definition and individuation that requires—to a greater or lesser degree—the creation of a private persona with desires and behavior that, even if not forbidden by parents, are separate from parental scrutiny and supervision. For a few young people, adolescence can lead to a significant disjunction of interests that may even threaten the integrity of the family. In some families, the impetus for this disjunction comes from the adolescent, while in others the parents are motivated by their own problems or their children’s behavior to initiate a break. Even so, the majority of adolescents obtain health services with the knowledge and support of their parents and benefit from that involvement.

Health professionals, both by inclination and by training, focus on the needs of their patients. For this reason, providers of health services to adolescents often view themselves as allies of the adolescent who is seeking to define a separate existence and decision-making structure. At the same time, adolescent health experts in clinical settings, research institutions, and professional organizations have repeatedly recognized the important role of parents in fostering the health of adolescents.

It is critical that these challenging issues be addressed within a current social and policy context in which there is little overt support for the adolescent experimentation and risk taking that may give rise to the need for confidentiality protection in adolescent health services. Even so, a large body of evidence, drawn from research conducted over the past several decades, serves not only to document the range and extent of behavior that affects adolescents’ health, but also to provide a rationale and strong justification for protecting confidentiality in their health services.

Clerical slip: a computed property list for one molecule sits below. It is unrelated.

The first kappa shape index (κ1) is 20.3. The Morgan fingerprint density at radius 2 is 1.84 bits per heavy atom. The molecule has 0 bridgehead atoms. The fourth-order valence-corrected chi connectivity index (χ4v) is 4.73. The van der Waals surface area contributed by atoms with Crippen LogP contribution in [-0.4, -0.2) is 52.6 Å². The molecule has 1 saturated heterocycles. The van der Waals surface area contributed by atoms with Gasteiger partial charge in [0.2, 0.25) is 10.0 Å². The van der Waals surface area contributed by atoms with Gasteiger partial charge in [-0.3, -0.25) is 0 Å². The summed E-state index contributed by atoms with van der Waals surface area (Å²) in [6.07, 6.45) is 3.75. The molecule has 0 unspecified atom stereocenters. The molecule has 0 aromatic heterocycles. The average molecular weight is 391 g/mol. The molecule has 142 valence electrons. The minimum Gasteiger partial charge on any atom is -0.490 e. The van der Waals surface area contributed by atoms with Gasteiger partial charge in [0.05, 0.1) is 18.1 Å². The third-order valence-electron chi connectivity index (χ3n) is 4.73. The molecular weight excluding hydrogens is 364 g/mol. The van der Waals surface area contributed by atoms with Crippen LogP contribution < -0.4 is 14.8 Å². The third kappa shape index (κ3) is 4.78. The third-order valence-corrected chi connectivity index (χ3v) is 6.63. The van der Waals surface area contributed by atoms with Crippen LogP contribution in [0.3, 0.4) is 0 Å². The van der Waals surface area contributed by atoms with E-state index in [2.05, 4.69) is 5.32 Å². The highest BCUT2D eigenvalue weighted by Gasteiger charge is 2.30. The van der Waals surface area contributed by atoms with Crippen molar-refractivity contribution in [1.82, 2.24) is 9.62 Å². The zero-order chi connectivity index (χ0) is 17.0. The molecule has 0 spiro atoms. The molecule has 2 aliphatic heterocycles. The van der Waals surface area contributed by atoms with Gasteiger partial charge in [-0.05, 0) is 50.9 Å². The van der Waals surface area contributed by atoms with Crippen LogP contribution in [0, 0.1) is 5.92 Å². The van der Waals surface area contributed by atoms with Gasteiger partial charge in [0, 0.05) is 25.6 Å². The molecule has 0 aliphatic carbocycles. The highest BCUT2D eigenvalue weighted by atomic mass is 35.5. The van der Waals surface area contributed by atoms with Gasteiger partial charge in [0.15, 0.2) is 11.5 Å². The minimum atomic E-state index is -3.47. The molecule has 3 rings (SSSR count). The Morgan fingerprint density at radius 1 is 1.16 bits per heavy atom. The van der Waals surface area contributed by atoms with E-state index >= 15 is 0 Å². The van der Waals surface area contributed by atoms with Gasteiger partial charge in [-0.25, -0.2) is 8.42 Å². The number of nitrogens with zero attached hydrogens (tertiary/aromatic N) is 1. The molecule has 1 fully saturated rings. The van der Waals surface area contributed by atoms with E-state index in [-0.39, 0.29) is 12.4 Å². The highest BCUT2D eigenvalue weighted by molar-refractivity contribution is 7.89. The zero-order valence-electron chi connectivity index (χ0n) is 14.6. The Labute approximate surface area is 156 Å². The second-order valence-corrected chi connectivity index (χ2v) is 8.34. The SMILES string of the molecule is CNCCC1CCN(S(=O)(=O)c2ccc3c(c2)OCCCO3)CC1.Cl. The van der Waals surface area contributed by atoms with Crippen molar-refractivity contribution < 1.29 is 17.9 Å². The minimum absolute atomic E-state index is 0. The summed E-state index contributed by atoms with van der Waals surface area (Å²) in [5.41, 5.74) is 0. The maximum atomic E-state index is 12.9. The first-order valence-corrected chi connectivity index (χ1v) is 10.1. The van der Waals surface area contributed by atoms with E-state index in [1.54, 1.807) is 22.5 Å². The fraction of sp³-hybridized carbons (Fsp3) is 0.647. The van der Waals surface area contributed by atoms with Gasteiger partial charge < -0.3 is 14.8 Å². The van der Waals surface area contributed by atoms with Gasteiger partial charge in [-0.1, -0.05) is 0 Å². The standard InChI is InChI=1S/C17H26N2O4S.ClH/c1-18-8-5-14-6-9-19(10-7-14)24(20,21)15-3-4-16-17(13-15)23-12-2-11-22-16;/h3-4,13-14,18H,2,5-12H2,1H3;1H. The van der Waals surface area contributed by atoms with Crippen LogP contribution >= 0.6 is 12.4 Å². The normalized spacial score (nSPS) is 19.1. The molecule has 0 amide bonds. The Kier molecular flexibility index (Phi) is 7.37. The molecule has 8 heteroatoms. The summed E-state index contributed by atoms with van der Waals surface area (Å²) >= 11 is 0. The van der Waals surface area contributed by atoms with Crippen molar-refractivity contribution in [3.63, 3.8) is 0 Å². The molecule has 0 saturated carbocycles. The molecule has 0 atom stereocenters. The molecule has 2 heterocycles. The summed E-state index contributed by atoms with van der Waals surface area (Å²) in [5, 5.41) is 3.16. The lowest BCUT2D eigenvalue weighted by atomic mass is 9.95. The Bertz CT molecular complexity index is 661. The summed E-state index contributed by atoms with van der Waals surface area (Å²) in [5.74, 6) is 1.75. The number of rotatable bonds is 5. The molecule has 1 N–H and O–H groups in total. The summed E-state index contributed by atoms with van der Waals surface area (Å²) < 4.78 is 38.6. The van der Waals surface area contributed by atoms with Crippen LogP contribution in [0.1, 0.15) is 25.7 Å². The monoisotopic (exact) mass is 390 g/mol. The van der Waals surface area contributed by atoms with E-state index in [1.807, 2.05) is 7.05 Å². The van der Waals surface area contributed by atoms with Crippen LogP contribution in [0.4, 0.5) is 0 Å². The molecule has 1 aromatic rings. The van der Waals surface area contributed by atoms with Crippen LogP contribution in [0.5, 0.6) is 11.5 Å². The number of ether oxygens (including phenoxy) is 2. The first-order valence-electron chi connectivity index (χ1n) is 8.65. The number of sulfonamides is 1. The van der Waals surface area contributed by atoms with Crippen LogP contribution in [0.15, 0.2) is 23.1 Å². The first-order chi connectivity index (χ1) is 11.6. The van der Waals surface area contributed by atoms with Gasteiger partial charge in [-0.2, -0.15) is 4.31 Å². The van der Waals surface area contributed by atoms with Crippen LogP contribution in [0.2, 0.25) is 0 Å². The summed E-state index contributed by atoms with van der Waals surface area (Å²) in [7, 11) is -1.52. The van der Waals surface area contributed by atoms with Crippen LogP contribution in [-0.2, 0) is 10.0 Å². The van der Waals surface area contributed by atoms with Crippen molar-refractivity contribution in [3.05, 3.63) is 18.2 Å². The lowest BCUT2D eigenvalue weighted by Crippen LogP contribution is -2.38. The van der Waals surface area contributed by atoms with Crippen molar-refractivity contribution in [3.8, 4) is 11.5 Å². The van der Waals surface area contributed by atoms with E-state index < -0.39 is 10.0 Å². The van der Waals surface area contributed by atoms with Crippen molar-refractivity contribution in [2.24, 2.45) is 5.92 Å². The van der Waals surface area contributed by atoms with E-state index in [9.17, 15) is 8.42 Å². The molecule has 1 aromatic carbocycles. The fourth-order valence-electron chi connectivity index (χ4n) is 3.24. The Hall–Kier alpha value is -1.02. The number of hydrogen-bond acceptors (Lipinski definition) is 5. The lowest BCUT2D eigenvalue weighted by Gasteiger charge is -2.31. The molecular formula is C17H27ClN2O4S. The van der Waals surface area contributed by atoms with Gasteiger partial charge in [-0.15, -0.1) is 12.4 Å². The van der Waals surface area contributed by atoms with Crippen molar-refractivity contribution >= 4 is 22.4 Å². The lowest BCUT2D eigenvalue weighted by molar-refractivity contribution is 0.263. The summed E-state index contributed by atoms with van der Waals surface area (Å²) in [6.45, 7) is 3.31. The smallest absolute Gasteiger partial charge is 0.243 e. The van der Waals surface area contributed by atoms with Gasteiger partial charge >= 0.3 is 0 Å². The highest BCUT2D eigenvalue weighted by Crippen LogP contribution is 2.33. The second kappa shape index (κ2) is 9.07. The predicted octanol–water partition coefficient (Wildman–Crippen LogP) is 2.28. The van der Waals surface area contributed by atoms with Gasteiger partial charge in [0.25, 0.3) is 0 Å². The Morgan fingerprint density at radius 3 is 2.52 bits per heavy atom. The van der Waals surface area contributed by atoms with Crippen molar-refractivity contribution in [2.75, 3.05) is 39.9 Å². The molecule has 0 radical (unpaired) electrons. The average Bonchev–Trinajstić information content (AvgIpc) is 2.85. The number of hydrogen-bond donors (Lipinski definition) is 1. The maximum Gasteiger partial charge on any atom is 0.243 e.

Creating successful interactions between adolescents and health service settings and systems requires a multifaceted approach. The committee was guided by two frameworks in its data collection, review of the evidence, and attention to various dimensions of adolescent health status and health services. The first focuses on behavioral and contextual characteristics that influence how adolescents interact with the health system. The second, which is described in Chapter 3, focuses on the objectives of adolescent health services. Neither framework alone is sufficient to explain significant variations in adolescent health outcomes; rather, they complement each other and, in tandem, provide a more complete picture of the features of the health system that should be improved in order to provide adolescents high-quality care and thus help to improve their health status.

The committee recognized that certain sets of behavioral and contextual characteristics shape the ways in which adolescents approach and interact with health care services, providers, and settings. When these

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